A nanometric view on performance-loss mechanisms in perovskite/c-Si multi-junction solar cells
Quentin Jeangros a, Florent Sahli a, Peter Fiala a, Ricardo A.Z. Razera b, Daniel A. Jacobs a, Fan Fu c, Terry C.-J. Yang d, Quentin Guesnay a, Xin Yu Chin a, Vincent Paratte a, Gizem Nogay e, Brett A. Kamino e, Saeid Rafizadeh e, Arnaud Walter e, Soo-Jin Moon e, Adriana Paracchino e, Marion Dussouillez e, Laura Ding e, Mathieu Boccard a, Sylvain Nicolay e, Andrea Ingenito a, Christophe Ballif a
a École Polytechnique Fédérale de Lausanne (EPFL), Institute of Microengineering (IMT), Photovoltaics and Thin-Film Electronics Laboratory (PV-Lab), Switzerland, Rue de la Maladière, 71, Neuchâtel, Switzerland
b Instituto de Física, Universidade Federal do Rio Grande do Sul, Brazil
c Laboratory for Thin Films and Photovoltaics, Empa – Swiss Federal Laboratories for Materials Science and Technology, Überlandstrasse 129, CH-8600 Dübendorf, Switzerland
d CSIRO Energy Centre, Australia
e CSEM, PV-Center, Jaquet-Droz 1, 2002 Neuchâtel, Switzerland
Asia-Pacific International Conference on Perovskite, Organic Photovoltaics and Optoelectronics
Proceedings of Asia-Pacific International Conference on Perovskite, Organic Photovoltaics and Optoelectronics (IPEROP20)
Tsukuba-shi, Japan, 2020 January 20th - 22nd
Organizers: Michio Kondo and Takurou Murakami
Invited Speaker, Quentin Jeangros, presentation 013
DOI: https://doi.org/10.29363/nanoge.iperop.2020.013
Publication date: 14th October 2019

Increasing the efficiency of solar cells further is now the most direct avenue to make solar electricity even cheaper and ease the energy transition. This involves designing solar cells that achieve efficiencies beyond the practical limit of 27% of crystalline silicon (c-Si) solar cells, the technology dominating the photovoltaics market. In addition, this solar cell of tomorrow should be processed at low costs, employ earth-abundant elements and exhibit a long life time in the field. One emerging cell design may meet these criteria: multi-junction solar cells combining metal halide perovskites and c-Si. The tuneable bandgap, soft processing conditions and high single-junction performance of perovskite cells indicate that a c-Si solar cell could be upgraded with one or more perovskite top cell(s) to reach efficiencies >30% through a few extra process steps and hence at low additional process costs.

Fulfilling this potential is first a processing challenge. For maximum performance and compatibility with existing c-Si process flows, the perovskite solar cell should be deposited directly on the textured front side of the c-Si solar cell, a texture that improves light management in the c-Si. But this pyramidal texture is not compatible with standard perovskite solution-based deposition protocols as these lead to non-conformal coatings and electrical shunt paths. A hybrid evaporation/solution perovskite processing route was developed at EPFL PV-Lab to enable the conformal deposition of perovskite top cell(s) on the pyramidal texture of c-Si cells to achieve high photocurrents (Panels a of TOC). This contribution will discuss how a careful analysis of the device structure on the nanometre scale enabled the identification of performance-loss mechanisms and helped guiding processing efforts. High-efficiency (>25%) perovskite/c-Si tandems were demonstrated on different n- and p-type c-Si technologies [1,2], notably by identifying i) optimal bottom cell contact structures [3], ii) crystallographic and chemical features enabling the recombination junction to quench shunts [4], iii) hole-selective contact instabilities depending on recombination junction and perovskite crystallisation conditions (Panel b). This contribution will then elaborate on the next performance-loss mechanisms that should be addressed to achieve an efficiency of >30%.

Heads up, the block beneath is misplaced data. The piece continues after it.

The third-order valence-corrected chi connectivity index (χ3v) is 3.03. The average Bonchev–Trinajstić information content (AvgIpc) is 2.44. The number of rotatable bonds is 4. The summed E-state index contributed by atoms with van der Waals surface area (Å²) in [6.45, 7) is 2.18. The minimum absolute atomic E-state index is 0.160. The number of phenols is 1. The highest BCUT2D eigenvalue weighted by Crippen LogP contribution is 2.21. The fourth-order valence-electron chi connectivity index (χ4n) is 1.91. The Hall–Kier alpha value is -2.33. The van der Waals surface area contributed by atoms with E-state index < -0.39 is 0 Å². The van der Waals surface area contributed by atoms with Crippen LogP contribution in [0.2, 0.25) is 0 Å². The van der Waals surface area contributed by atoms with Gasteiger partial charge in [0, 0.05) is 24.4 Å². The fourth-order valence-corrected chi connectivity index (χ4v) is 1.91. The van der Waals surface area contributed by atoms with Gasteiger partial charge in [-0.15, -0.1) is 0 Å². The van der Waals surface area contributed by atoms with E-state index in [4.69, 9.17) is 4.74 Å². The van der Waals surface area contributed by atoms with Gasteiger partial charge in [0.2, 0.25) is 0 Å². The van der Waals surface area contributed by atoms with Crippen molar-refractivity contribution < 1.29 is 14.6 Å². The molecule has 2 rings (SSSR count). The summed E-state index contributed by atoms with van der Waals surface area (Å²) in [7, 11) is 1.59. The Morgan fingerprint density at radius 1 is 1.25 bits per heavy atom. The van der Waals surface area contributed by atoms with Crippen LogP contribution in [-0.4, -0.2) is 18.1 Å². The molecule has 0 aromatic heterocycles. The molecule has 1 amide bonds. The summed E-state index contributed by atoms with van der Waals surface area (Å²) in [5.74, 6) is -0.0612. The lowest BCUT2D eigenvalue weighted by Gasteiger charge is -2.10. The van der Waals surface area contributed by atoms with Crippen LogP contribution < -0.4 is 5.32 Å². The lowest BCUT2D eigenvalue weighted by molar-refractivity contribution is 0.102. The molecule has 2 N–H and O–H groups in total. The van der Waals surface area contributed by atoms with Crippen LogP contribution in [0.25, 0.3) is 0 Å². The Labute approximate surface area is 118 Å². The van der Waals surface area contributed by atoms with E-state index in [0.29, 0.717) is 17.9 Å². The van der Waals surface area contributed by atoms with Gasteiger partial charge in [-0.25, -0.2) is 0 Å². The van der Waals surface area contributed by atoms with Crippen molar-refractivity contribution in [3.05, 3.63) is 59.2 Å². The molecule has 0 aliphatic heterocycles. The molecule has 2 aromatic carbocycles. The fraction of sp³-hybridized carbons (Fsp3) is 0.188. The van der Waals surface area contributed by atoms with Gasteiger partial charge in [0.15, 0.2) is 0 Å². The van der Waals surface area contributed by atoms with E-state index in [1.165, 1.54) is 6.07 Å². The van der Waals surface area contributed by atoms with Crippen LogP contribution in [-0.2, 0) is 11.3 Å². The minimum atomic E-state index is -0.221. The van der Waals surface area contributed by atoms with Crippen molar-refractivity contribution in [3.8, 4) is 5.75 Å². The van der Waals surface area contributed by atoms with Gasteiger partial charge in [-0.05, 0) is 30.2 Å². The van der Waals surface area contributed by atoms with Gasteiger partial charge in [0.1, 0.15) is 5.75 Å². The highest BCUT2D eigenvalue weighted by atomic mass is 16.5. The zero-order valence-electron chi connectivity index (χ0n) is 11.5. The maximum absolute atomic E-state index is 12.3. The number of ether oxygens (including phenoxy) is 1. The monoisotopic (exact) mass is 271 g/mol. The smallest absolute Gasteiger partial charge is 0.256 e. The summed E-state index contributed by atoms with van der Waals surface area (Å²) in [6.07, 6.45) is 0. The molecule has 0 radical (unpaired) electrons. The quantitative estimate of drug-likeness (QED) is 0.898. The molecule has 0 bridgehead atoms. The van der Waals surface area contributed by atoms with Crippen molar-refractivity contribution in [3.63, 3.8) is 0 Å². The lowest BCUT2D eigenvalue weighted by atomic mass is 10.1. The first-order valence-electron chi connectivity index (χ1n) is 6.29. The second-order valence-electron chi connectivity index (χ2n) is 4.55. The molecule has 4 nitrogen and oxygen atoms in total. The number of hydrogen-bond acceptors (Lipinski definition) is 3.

The second challenge, and likely the most difficult one to tackle before any commercialisation of the technology can be envisaged, is related to the instability of perovskite solar cells. Degradation pathways triggered by reverse voltages, which may appear when a module becomes partially shaded, or during long-term operation at maximum power point at various temperatures will be discussed [5]. These emphasise the dynamic nature of the perovskite nanostructure (ionic migration within the absorber and also into the contacts (Panel c), volatilization of species, crystallographic phase change/decomposition, shunt formation due to metal migration) depending on the external stimuli and its influence on the solar cell performance. Overall, these findings demonstrate that opaque solar cell architectures commonly employed by the community are particularly unstable in reverse bias, prompting the need for urgent research efforts.

This work was funded by the Nano-Tera.ch Synergy project, the Swiss Federal Office of Energy (under grants SI/501072-01 and SI/501804-01), the Swiss National Science Foundation via the Sinergia Episode (176552 Bridge Power and CRSII5-171000 Sinergia Episode), NRP70 Energy Turnaround PV2050 (407040) projects and the European Union’s Horizon 2020 research and innovation program (under grants agreement no. 653296 CHEOPS and 747221 POSITS).

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